The company of 2021 has lost what, by default, made its legitimacy. In the old world, the paradigm of the invisible hand was prevalent. The search for individual interest and profit in the case of a company converged with the collective interest. To use Adam Smith’s image, it was not the altruism of the baker that was responsible for his efforts to bake the best bread possible, but the search for profit was enough to encourage him to achieve results and thus widen the circle of those who loved his pastry.
Of course there have always been exceptions. Economists have always recognized that the invisible hand mechanism can fail, especially when the production of goods generates externalities, i.e. effects, most often negative, that are not taken into account by the market. Thus, when a producer pollutes the air in the city or the water in the lake where it is located, the question of whether there is a real creation of net value for society is justified: if this production finds buyers, there is a creation of economic value, but the cost of the pollution generated must be deducted to determine the net value for society.
In the previous world, these exceptions to the invisible hand were relatively rare and, above all, very local, which made it possible to correct their effects at the regional or national level. Thus, it was possible to put an end to the major pollution that clouded the cities of London and Pittsburgh, for example.
Times have changed. Since the third quarter of the 20th century we are all polluters. And the pollution in question, especially the emission of CO2, has an impact that can only be taken into account at the global level. This change of paradigm is the result of the explosion of the world population and economic growth: two phenomena which, combined, are responsible for our excess of the planetary limits. We are overexploiting a global common good which is the planet’s capacity to absorb our CO2 emissions but also to preserve biodiversity and more generally to regenerate itself. We are collectively in the position of the producer described above: we are producing goods and services valued by society but we are simultaneously destroying our common capital, thus dramatically reducing the capacity of future generations to reach the same standard of living that we have.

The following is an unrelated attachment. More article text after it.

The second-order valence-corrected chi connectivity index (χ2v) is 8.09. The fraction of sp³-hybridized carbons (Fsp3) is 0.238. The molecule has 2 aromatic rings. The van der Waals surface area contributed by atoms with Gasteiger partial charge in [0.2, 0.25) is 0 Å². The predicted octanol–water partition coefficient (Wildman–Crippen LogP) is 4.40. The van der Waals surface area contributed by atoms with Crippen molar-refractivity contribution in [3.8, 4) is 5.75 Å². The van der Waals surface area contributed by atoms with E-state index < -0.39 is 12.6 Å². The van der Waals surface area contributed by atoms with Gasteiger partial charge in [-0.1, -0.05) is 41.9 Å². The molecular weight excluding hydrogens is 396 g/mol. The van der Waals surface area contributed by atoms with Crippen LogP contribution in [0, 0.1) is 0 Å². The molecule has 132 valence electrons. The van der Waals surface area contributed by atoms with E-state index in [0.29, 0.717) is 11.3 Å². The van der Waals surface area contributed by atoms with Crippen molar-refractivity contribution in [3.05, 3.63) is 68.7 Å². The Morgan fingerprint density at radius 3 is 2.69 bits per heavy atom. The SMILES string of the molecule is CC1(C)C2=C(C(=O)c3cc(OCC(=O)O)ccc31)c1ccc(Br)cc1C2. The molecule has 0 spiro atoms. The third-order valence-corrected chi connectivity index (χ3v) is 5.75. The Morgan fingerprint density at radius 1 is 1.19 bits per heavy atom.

A major consequence of this paradigm shift is to generate systematic doubt about the legitimacy of a company. It is no longer enough to make a profit to justify its existence. Profit is only one of the components of the social value created: by realistically deducting the cost of the use made of the common capital (through its CO2 emissions and the losses of biodiversity generated) can a company manager guarantee that the net value created by his company is positive? Is he not in the position of the florist whose prosperity is based on the fact that he sells by day the flowers he stole by night from the neighboring public park?
This doubt can only be removed through a serious sustainability report producing transparency on the negative counterparts of the economic value generated, gradually leading the company to limit as much as possible its use of the common planetary capital and to compensate society for this use as long as this is not entirely the case. This compensation should logically precede the distribution of dividends. Even for the most hardened capitalist knows there is no moral justification for private distributions made possible only by the free use of common capital.
Jean-Pierre Danthine, Co-Managing Director of the Enterprise for Society Center
This article was originally published in French in Le Temps